This study aimed to answer a timely and important question: with the introduction of immunotherapy, what is the optimal treatment for R/M HNSCC? However, its findings should be considered in the context of the study’s limitations. Notably, it appears that the authors’ findings may in part be driven by selection bias related to institutional treatment patterns for patients with R/M HNSCC. Konuthula et al. identified 213 patients treated for locally recurrent HNSCC and categorized them into early (stage I/II) or advanced (stage III/IV) stage disease. The authors then excluded the 103 early-stage patients noting that most early-stage patients received ICI due to “extensive comorbidities”, resulting in the exclusion of 48% of their locally recurrent HNSCC cohort. This is contrary to many clinical practices in which early-stage resectable disease would be treated with salvage surgery. Baseline characteristics for the early-stage patients were not reported.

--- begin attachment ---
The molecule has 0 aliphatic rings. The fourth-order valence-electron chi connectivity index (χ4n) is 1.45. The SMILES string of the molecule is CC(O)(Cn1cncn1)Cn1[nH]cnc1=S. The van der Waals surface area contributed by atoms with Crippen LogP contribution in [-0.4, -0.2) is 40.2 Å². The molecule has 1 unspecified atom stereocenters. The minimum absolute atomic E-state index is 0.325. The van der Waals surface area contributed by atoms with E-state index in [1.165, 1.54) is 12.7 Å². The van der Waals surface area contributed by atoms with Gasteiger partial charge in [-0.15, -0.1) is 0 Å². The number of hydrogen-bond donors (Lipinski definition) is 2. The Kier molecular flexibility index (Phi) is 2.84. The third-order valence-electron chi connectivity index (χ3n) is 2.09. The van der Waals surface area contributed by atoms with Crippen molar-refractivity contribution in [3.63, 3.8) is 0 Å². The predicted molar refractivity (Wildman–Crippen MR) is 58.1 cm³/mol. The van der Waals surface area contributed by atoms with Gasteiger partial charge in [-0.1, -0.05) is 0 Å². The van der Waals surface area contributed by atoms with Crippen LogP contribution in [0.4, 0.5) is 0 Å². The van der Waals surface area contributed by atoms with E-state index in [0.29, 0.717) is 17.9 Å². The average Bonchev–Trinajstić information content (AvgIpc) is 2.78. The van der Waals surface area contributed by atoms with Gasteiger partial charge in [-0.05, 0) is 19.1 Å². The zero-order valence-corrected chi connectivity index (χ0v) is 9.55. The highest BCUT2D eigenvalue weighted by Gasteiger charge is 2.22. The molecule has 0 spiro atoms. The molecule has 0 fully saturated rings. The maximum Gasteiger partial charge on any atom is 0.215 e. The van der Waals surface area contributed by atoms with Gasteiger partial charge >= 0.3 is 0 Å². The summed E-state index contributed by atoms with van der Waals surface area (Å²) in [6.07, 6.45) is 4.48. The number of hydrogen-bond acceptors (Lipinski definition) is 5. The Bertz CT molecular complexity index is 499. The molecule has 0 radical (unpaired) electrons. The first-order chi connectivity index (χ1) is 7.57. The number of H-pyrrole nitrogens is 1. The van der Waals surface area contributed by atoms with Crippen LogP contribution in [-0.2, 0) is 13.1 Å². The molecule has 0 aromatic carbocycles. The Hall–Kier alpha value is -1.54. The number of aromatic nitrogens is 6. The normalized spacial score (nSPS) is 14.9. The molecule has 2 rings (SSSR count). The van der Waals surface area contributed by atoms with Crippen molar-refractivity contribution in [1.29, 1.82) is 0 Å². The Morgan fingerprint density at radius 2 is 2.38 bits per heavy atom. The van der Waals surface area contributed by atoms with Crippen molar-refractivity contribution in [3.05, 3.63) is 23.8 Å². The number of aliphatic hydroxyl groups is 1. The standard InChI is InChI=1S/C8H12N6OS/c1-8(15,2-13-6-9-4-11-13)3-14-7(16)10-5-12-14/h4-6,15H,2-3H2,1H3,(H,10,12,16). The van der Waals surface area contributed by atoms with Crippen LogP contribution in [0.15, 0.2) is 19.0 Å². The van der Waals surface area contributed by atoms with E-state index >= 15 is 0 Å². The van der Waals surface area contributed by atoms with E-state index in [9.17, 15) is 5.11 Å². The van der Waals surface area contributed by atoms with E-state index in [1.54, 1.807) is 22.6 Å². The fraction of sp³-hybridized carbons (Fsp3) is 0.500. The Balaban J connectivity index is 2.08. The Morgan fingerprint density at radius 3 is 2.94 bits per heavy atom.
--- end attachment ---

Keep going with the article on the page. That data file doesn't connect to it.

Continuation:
The patients included in the analysis displayed treatment group imbalances in anatomic site, smoking history (14), and incomplete data on p16 status, a widely accepted surrogate for HPV-status (15). Each of these factors could contribute to reported survival differences and are not controlled for in a multivariate analysis given the limitation of small sample size. Anatomic site of HNSCC origin has a significant impact on prognosis. HPV-positive oropharyngeal carcinoma in non-smokers generally is associated with very favorable prognosis (16,17). Among HPV-negative HNSCC, tumors arising in the oral cavity confer the most favorable survival outcomes, followed by those in larynx, while oropharyngeal and hypopharyngeal carcinoma confer poor prognosis (18,19). In the context of R/M HNSCC, the site of recurrence—local, regional, or distant—is still associated with survival (20). HPV-positive tumor status confers a twofold better survival rate to recurrent oropharyngeal carcinoma treated with surgical salvage (21-23). Moreover, the inclusion of 7 cases of cutaneous squamous cell carcinoma, a disease entity distinct from HNSCC that may be more responsive to ICI (24), represents an unusual study decision. Considering these insights, imbalances in tumor site and smoking history by treatment group, incomplete data on p16 status, and lack of information on site of recurrence present significant challenges to interpreting the survival differences between salvage surgery and ICI groups.